Fig. 3. Percentage of moulting female G. duebeni and G. pulex killed and consumed by male congenerics in experiments where the females were either un-guarded or guarded by male conspecifics (see Dick et al., 1993).

Further, behavioural assays revealed that one of the causes behind this pattern is the inherently more aggressive nature of G. pulex (Dick et al., 1995). This results in males of this species killing and consuming more guarded, moulting female G. duebeni than in the reciprocal interaction, and G. pulex is also a more aggressive defender of its mates (see Fig. 3 and Dick et al., 1995).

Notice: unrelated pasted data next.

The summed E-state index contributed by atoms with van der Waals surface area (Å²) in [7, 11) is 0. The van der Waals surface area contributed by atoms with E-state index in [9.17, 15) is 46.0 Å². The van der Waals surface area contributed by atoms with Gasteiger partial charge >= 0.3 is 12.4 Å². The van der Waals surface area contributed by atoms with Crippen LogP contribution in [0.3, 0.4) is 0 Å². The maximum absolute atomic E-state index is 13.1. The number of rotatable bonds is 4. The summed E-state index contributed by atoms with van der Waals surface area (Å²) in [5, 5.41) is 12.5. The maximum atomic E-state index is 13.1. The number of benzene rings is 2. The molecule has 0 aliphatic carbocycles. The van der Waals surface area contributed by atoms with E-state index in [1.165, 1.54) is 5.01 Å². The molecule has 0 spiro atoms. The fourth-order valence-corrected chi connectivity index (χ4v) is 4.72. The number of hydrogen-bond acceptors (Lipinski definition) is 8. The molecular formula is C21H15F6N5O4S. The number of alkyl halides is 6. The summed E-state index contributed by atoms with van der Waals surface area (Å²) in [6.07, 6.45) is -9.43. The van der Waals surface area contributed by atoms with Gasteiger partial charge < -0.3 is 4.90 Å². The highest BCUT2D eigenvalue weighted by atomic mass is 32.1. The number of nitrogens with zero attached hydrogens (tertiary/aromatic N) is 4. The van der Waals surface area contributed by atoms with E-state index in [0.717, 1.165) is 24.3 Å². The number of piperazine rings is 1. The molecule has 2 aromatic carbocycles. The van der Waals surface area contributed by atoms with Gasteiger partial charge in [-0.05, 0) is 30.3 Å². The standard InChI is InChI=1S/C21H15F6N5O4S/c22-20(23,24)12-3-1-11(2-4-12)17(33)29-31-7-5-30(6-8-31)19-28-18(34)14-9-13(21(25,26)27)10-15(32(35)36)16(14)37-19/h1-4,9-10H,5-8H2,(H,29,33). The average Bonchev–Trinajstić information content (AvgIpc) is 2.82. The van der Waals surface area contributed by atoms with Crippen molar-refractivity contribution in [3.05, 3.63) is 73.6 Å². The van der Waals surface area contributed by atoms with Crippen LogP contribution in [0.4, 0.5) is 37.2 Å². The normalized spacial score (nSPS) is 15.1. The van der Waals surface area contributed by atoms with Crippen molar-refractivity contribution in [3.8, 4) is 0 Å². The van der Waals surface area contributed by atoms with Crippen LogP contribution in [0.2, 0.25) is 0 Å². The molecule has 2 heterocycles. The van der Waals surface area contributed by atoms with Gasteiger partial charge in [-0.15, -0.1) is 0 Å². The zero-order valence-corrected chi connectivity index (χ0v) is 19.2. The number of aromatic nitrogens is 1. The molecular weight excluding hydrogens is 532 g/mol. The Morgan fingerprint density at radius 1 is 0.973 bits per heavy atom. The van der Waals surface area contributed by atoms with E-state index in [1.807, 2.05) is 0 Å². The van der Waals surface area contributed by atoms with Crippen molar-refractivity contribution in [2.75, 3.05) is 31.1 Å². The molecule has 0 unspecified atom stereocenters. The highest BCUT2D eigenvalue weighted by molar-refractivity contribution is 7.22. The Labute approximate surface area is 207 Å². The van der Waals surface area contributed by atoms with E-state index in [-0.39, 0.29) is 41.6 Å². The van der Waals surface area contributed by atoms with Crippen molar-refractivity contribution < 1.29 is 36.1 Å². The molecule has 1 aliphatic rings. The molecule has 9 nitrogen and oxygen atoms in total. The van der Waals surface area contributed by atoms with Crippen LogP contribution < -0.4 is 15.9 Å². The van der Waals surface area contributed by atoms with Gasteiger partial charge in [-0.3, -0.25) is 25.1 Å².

Experiments in both the laboratory and field, alongside behavioural assays and mathematical modelling (e.g. Dick et al., 1993), all supported the hypothesis that differential IGP largely explained the displacement of G. duebeni by G. pulex. But, as detailed earlier, the field patterns varied spatially and temporally and indeed, on occasion, were the reverse of the normal displacement of G. duebeni by G. pulex, and co-existence of the species can occur for many years. Explanations were sought and several lines of investigation proved illuminating. First, we hypothesised that parasitism may mediate IGP between these species (see Parasitism review by Prenter et al., 2004). In a series of field, laboratory and mathematical modelling studies, it was shown that microsporidian and acanthocephalan parasites altered the strength and asymmetry of IGP between the species and could thus determine the speed of replacement (MacNeil et al., 2003b, 2003c, 2003d; 2004a). Further, parasitism can theoretically have a ‘keystone’ effect on IGP interactions, enhancing the range of conditions under which IGP systems can persist and species come to co-exist (Hatcher et al., in press). Second, while we know that lower water quality, particularly with regards to oxygen levels, aids the replacement of G. duebeni by G. pulex (MacNeil et al., 2004b), we further hypothesised that some feature of water chemistry (other than oxygen) in higher reaches of streams may also mediate the strength of IGP and this appears to be the case (Piscart et al., unpublished data). Essentially, both G. pulex and G. duebeni females survive and moult equally well in aerated water taken directly from stream reaches of G. pulex only, mixed G. pulex/G. duebeni and G. duebeni only. However, while the invader was always a more effective predator of congenerics than the native, this asymmetry became significantly weaker as we moved from ‘invader water’ through ‘co-existence water’ to ‘native water’ (Piscart et al., unpublished data). We can thus now understand why G. pulex slows in its advance upstream and its replacement of G. duebeni and why indeed this progress may be entirely halted. Further, if the as yet unidentified constituent(s) of water that shift the balance of the IGP interaction can sometimes lead to that balance tipping in favour of G. duebeni, this may explain the occurrence of reversals in the displacement pattern. This is clearly now a research challenge, although determining what chemical constituents are causal in the above patterns will be a difficult task.